Good morning, gentle people – I’m kind of hoping the congresscritters will get off their dead asses and reauthorize EUIC, since it was all I had, and my benefits stopped in Janurary. Pulling the trigger early on Social Security may be my only recourse, but I don’t have to like it.
Well, enough public shirt-rending.
In the meantime, there’s this:
Posted on 3/26/2014 6:01:42 AM by Kaslin
PUEBLO WEST, Colo. — It’s 9 a.m. on a weekday, and I’m at the Marisol Therapeutics pot shop. This is serious business. Security is tight. ID checks are frequent. Merchandise is strictly regulated, labeled, wrapped and controlled. The store is clean, bright and safe. The staffers are courteous and professional. Customers of all ages are here.
There’s a middle-aged woman at the counter nearby who could be your school librarian. On the opposite end of the dispensary, a slender young soldier in a wheelchair with close-cropped hair, dressed in his fatigues, consults with a clerk. There’s a gregarious cowboy and an inquisitive pair of baby boomers looking at edibles. A dude in a hoodie walks in with his backpack.
And then there’s my husband and me.
Before I tell you how and why my hubby and I ended up at Marisol Therapeutics, some background about my longtime support of medical marijuana: More than 15 years ago in Seattle, while working at The Seattle Times, I met an extraordinary man who changed my mind about the issue. Ralph Seeley was a Navy nuclear submarine officer, pilot, cellist and lawyer suffering from chordoma, a rare form of bone cancer that starts in the spine. He had undergone several surgeries, including removal of one lung and partial removal of the other, and was confined to a wheelchair.
Chronically nauseous from chemotherapy and radiation, weak from a suppressed appetite, and suffering excruciating pain, Seeley turned to marijuana cigarettes for relief.
Contrary to cultural stereotype, Seeley was far from “wasted.” While smoking the drug to reduce his pain, he finished law school — something he couldn’t have done while on far more powerful “mainstream” narcotics, which left him zonked out and vomiting uncontrollably in his hospital bed after chemo. Seeley had the backing of his orthopedic doctor and University of Washington School of Medicine oncologist Dr. Ernest Conrad. He took his plight to the Washington state supreme court, where he asserted a constitutionally protected liberty interest in having his doctor issue a medical pot prescription.
This brings us back to Pueblo. For the past three months, my mother-in-law, Carole, whom I love with all my heart, has battled metastatic melanoma. After a harrowing week of hospitalization and radiation, she’s at home now. A miraculous new combination of oral cancer drugs seems to have helped enormously with pain and possibly contained the disease’s spread. But Carole’s loss of appetite and nausea persist.
A month ago, with encouragement from all of her doctors here in Colorado, she applied for a state-issued medical marijuana card. It still hasn’t come through. As a clerk at Marisol Therapeutics told us, there’s a huge backlog. But thanks to Amendment 64, the marijuana drug legalization act approved by voters in 2012, we were able to legally and safely circumvent the bureaucratic holdup. “A lot of people are in your same situation,” the pot shop staffer told us. “We see it all the time, and we’re glad we can help.”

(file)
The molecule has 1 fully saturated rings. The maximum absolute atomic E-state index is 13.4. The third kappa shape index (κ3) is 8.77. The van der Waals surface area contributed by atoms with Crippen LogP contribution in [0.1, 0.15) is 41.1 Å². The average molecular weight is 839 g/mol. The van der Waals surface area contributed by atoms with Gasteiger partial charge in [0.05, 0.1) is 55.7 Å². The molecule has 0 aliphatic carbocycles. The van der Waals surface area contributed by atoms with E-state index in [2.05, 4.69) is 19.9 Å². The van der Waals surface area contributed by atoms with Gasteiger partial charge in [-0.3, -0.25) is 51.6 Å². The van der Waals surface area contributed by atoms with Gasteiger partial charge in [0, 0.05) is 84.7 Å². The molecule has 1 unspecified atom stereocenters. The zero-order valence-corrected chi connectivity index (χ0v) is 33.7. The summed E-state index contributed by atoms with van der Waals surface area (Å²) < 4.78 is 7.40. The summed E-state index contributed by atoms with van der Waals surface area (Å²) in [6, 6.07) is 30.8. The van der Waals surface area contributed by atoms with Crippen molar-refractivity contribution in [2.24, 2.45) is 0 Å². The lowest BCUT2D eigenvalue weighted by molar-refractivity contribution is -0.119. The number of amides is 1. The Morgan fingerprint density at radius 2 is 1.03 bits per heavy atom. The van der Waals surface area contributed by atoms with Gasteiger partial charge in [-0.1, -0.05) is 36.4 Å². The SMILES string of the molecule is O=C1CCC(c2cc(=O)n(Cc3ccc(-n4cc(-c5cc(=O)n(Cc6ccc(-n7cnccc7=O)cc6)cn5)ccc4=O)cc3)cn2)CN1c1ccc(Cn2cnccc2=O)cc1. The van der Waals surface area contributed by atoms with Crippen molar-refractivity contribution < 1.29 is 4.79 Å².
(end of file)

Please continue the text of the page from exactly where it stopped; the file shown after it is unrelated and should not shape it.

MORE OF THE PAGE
Our stash included 10 pre-rolled joints, a “vape pen” and two containers of cheddar cheese-flavored marijuana crackers (they were out of brownies). So far, just one cracker a day is yielding health benefits. Carole is eating better than she has in three months. For us, there’s no greater joy than sharing the simple pleasure of gathering in the kitchen for a meal, with Grandma Carole at the head of the table.
Do I worry about the negative costs, abuses and cultural consequences of unbridled recreational pot use? Of course I do. But when you get past all the “Rocky Mountain High” jokes and look past all the cable-news caricatures, the legalized marijuana entrepreneurs here in my adopted home state are just like any other entrepreneurs: securing capital, paying taxes, complying with a thicket of regulations, taking risks and providing goods and services that ordinary people want and need. Including our grateful family.
So – Michelle (Defeatocrat’s cheer) Malkin went to a dispensary. Imagine that.
I’ve always described Republicans as “A Democrat who hasn’t gotten their cancer diagnosis yet”, but this should be instructive – Freeperati-wise.
Every discussion about decriminalization I’ve ever seen in Freeperville has been about 9-1 in favour of killing the stoned hippies (the 1 being a Paulian or other flavour of Libertarian). Now, it’s one of their very own right-wing masturbatory fantasy women pimping the Devil Weed.
There should be a double emphasis that the author is MM herself!!!!!!!!!
The law abiding suffer while all the effort and money goes into beating up the dealers, producers, and users, to what end?
Ask the privatized prison-owners.
Please remember this article is about a single product that has nothing to do with narcotics trafficking.
It never had anything to do with narcotics trafficking. Opioids are narcotics. I can call a cat a dog if I want, but it still won’t bark.
A product by the way that is still a federal crime to possess.
Please notice also that the federal push back on state sovereignty seems to be focused on an illegal substance rather than the pursuit of God given rights.
Maybe that’s because (unlike freedom from religion) there is no reference to hemp in the Bill Of Rights?
On the one hand CO has legalized a federally prohibited product, and on the other cannot muster the proper vote on legislation that puts the fringe on “shall not be infringed”.